Soon after graduating in 2012 with majors in Sociology and Spanish, Leigh Schommer underwent brain surgery for her epilepsy. The recovery was long and slow, but the improvement was astounding. When the number and frequency of seizures diminished dramatically, Spanish Professor Jaime Perozo encouraged her to continue her Spanish studies while teaching English at the Universidad Iberoamericana in Puebla, Mexico. What began as a 2-month commitment to teach soon turned into a 12-month stay with a full workload of public education activities around epilepsy.
“When I first got to Puebla, I was looking for an organization where I could volunteer for epilepsy, but couldn’t find anything,” Schommer said. “There are so many events in the U.S. that support epilepsy research and raise awareness so I decided that if I couldn’t be in the U.S. to participate, I would create something here.”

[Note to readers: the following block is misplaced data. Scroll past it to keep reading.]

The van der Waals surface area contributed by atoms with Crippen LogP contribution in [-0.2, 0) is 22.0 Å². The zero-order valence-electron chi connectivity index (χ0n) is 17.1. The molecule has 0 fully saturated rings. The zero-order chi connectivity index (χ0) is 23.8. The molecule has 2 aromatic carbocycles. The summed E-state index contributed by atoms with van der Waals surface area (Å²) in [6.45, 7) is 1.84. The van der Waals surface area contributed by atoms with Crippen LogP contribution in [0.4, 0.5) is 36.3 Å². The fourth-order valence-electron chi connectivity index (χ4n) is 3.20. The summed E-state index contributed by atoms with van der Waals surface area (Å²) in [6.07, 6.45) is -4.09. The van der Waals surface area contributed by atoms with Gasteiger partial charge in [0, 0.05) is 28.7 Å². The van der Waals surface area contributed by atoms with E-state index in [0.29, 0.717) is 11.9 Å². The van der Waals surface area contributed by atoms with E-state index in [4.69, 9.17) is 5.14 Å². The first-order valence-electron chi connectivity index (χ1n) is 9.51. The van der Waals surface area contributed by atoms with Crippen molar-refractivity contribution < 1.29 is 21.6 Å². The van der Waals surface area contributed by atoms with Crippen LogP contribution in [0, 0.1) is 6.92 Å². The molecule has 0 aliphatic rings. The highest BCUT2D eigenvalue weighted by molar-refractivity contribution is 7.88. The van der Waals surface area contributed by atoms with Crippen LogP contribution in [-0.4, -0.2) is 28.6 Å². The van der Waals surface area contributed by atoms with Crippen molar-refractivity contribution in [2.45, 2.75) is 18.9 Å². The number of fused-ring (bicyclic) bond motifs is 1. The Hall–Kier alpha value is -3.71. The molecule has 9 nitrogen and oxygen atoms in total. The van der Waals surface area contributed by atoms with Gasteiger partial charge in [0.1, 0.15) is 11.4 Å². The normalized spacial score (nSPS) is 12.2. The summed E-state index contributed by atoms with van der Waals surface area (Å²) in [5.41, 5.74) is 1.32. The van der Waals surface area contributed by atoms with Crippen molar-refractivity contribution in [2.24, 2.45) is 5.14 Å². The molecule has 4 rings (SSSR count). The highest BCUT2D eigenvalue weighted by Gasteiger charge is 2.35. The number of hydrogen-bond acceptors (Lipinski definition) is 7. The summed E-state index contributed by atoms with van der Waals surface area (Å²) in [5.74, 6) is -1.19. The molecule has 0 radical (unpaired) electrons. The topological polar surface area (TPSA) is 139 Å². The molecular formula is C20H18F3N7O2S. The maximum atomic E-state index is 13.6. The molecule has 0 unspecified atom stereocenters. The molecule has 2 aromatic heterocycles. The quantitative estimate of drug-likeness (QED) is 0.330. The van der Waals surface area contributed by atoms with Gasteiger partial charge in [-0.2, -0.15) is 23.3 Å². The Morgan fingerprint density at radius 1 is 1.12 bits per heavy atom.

That was the beginning of Grupo de Autoayuda Epilepsia Puebla. Schommer met with neurologists and other healthcare providers and gave her first presentation at a hospital in June 2013. That day, she and a local neurologist gave a presentation on the basic factors of epilepsy and then hosted the “Walk for Epilepsy” at a local park where they handed out brochures.
“At the end of the day, a woman came to our table asking about our group,” Schommer recalled. “When I began to explain, I saw that she had tears in her eyes. She told me that her son had been diagnosed with epilepsy a long time ago, and they had never met anyone else with this condition. She hugged me and asked how she could help with the group.”
Since that time, the group has had five events, eleven monthly meetings on different themes related to epilepsy, and two conferences, including a regional conference with attendees from various states and a university conference that included students. In addition, Schommer gave more than 50 presentations in schools and businesses, and new groups have formed in seven other states in Mexico.
“Epilepsy can occur at any time in one’s life,” Schommer said. “The intention is to let people with epilepsy know that they are not alone.”
Today, Schommer is back in the United States pursuing a Master in Social Work at Portland State University. She plans to return to Latin America to spread the word about epilepsy when she graduates.